Ek Balam Mayan Ruins – Climb A Piece Of History In Yucatan, Mexico

Ek Balam Mayan Ruins

The Ek Balam Mayan Ruins are located in beautiful Yucatan, Mexico. The ruins are only a couple of hours away from the popular tourist hot spots of Cancun and Playa Del Carmen. Surprisingly, the Ek Balam Mayan Ruins are still relatively untouched from the masses of people looking to take a day trip from their all-inclusive resorts. Chichen Itza seems to gets most of the tour bus traffic and heavy tourist crowds.


The structures at the Ek Balam Mayan Ruins are still open for climbing. This is in contrast to Chichen Itza and some of the other more heavily visited sites. You can really get up close to the beauty and mystery of this former seat of a Mayan kingdom. The Acropolis on the North Side of the site is the largest site at the Ek Balam Mayan Ruins. It is believed to contain the tomb of Ukit Kan Le’k Tok’, an important ruler in Ek Balam. (Ek Balam Wikipedia) This particular structure has 107 steps to the top and the stairs are quite steep. It is a decent climb and you have to watch your footing, but you are rewarded with a beautiful view at the top.



Valladolid is the closest city to both the Ek Balam Mayan Ruins, and Chichen Itza. This quaint city of around 50,000 inhabitants is a great jump off spot for both sites. Ek Balam is about 27 kilometers north of Valladolid and Chichen Itza is approximately 53 kilometers west of the city. Collectivo taxis operate a fixed route from Valladolid to the Ek Balam Mayan ruins.


Cenote at Ek Balam Mayan RuinsThere is also a cenote at Ek Balam Mayan Ruins which is perfect for cooling off after your climb. The cenote is a couple of kilometers away from the main archaeological sites. You can either walk or hire a local bicycle taxi. When I toured the site, there were many bicycle taxis available. My driver was friendly and helpful!

Find Merida, Yucatan On A Map Of Mexico And Get Ready For Some Sunday Cycling

Many people would have trouble finding Merida, Mexico on a map but this city of around a million people in Yucatan State, Mexico is truly a hidden gem. You have to experience it yourself to really understand why, but the city is bustling with all sorts of activities like the Bici-Ruta (or Sunday bicycle route).

Merida’s main boulevard, Paseo de Montejo is closed to cars on Sunday mornings and turns into a fitness frenzy as the people of Merida (and some tourists) ride skateboards, bicycle, walk, or jog up this beautiful boulevard in the amazing state of Yucatan, Mexico. A map is not necessary either as the route is well-marked and most of it runs straight up the Paseo. There are many bike rentals as well setup along the Paseo on Sundays for the cycling route. I believe I paid around 20 pesos an hour to rent the bike and it was a new bike in great condition!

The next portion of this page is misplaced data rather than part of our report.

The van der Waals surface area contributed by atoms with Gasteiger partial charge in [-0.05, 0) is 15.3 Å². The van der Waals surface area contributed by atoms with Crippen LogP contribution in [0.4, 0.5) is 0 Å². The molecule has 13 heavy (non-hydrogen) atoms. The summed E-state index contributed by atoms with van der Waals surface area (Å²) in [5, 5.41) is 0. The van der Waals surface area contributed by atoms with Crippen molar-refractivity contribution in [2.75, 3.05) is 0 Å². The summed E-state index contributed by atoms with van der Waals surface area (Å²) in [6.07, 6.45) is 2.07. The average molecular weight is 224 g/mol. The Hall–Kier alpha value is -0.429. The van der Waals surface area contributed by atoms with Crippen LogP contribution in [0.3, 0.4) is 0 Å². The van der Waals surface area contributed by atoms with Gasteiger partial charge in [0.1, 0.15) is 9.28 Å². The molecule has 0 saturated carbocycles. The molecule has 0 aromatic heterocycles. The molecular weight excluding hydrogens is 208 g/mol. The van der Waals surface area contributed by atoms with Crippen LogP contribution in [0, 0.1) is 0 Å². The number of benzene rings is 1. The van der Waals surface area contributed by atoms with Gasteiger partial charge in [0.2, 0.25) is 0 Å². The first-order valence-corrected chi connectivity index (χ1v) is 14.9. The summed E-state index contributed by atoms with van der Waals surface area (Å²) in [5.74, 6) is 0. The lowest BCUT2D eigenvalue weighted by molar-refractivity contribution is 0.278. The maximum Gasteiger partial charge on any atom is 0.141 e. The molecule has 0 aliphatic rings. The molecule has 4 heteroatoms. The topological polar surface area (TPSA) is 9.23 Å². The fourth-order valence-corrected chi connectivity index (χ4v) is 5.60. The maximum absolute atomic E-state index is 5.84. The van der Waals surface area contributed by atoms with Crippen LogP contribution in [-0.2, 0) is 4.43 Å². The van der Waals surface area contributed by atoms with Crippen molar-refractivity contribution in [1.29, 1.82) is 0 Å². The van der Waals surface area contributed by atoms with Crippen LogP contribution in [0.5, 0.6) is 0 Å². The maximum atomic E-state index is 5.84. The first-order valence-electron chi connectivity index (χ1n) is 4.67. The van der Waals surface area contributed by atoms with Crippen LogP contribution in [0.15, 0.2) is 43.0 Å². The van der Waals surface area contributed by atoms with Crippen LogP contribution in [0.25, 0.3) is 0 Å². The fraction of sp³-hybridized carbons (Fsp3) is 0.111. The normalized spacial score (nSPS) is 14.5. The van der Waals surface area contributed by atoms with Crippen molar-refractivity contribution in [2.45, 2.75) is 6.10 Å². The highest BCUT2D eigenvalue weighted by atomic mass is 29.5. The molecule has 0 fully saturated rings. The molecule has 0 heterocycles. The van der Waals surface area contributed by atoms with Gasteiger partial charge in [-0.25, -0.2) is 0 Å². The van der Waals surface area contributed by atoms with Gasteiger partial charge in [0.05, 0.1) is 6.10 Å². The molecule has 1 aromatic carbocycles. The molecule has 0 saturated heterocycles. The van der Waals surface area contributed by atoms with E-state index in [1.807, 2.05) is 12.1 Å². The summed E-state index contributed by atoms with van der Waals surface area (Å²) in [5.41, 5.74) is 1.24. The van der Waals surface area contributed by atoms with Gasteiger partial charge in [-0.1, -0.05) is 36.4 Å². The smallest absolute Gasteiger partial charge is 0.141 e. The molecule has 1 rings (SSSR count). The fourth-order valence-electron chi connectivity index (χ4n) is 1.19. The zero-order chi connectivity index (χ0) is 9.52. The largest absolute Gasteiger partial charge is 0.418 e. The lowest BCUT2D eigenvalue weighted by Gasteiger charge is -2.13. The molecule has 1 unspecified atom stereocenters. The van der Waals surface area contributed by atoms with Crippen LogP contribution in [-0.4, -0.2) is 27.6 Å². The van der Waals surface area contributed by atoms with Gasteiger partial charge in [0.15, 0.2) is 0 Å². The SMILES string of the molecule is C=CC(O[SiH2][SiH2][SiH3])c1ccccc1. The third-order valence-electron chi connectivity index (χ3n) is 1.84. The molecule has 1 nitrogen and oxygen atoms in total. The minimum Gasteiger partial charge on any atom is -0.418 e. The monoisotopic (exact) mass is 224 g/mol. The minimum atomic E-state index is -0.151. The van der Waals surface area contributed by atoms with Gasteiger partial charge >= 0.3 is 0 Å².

Find Merida, Yucatan On A Map Of Mexico And Get Ready For Some Sunday Cycling

If you want to see Merida, Mexico on Google Maps: Merida, Mexico on Google Maps

Bicycle In Tulum, Mexico For Travel and Health

I was pleasantly surprised to see how many people used bicycles in Tulum, Mexico. They were parked everywhere in both the Pueblo (town) and down at la Playa (beach).

Tulum is really two different towns connected together by a 5 kilometer (ish) road down to the beach. The pueblo is where most people stay or live and where most of the restaurants are. La playa is where you can spend your days, enjoying the sun and the beautiful sand.

The road down to the beach has a well-maintained bicycle path that runs parallel to it, which was great! I did find though that once you got down to the water, it became a little dangerous for cycling. The bike path ends and you have to share the road with vehicles (often speeding).

In Tulum you see bicycles everywhere and they are (one) of the preferred methods of transport. Cabs were plentiful as well in the area and quite affordable, but I love the freedom and health benefits of a bike. Plus, it fits well with the idea of sustainable and environmentally friendly tourism. Our hosts provided free bikes to their guests, but there were also many places to rent bikes in town.

It took us approximately 20 minutes to cycle down to the beach and it was definitely refreshing to jump in the ocean after the ride!!

Do you have any other favourite travel spots around the world where bicycle travel is encouraged for both locals and travelers alike?

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Tulum Tourism Off The Power Grid